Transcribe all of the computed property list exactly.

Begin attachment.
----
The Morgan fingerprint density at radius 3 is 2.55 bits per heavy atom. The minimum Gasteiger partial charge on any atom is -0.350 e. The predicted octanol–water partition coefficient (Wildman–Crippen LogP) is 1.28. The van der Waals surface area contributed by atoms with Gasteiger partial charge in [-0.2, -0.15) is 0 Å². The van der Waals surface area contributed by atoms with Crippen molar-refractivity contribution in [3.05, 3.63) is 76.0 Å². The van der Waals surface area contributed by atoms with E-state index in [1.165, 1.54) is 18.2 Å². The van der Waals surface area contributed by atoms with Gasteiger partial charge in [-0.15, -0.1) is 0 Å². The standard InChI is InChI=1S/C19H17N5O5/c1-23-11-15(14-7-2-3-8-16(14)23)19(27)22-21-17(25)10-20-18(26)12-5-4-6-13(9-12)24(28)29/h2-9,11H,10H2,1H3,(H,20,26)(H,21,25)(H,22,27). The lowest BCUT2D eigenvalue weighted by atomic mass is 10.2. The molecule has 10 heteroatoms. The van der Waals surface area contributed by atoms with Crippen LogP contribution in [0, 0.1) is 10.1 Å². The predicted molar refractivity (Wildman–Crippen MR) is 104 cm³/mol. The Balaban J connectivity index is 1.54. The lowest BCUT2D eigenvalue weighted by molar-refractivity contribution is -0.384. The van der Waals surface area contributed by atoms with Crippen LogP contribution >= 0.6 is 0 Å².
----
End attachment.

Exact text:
The Morgan fingerprint density at radius 3 is 2.55 bits per heavy atom. The minimum Gasteiger partial charge on any atom is -0.350 e. The predicted octanol–water partition coefficient (Wildman–Crippen LogP) is 1.28. The van der Waals surface area contributed by atoms with Gasteiger partial charge in [-0.2, -0.15) is 0 Å². The van der Waals surface area contributed by atoms with Crippen molar-refractivity contribution in [3.05, 3.63) is 76.0 Å². The van der Waals surface area contributed by atoms with E-state index in [1.165, 1.54) is 18.2 Å². The van der Waals surface area contributed by atoms with Gasteiger partial charge in [-0.15, -0.1) is 0 Å². The standard InChI is InChI=1S/C19H17N5O5/c1-23-11-15(14-7-2-3-8-16(14)23)19(27)22-21-17(25)10-20-18(26)12-5-4-6-13(9-12)24(28)29/h2-9,11H,10H2,1H3,(H,20,26)(H,21,25)(H,22,27). The lowest BCUT2D eigenvalue weighted by atomic mass is 10.2. The molecule has 10 heteroatoms. The van der Waals surface area contributed by atoms with Crippen LogP contribution in [0, 0.1) is 10.1 Å². The predicted molar refractivity (Wildman–Crippen MR) is 104 cm³/mol. The Balaban J connectivity index is 1.54. The lowest BCUT2D eigenvalue weighted by molar-refractivity contribution is -0.384. The van der Waals surface area contributed by atoms with Crippen LogP contribution >= 0.6 is 0 Å².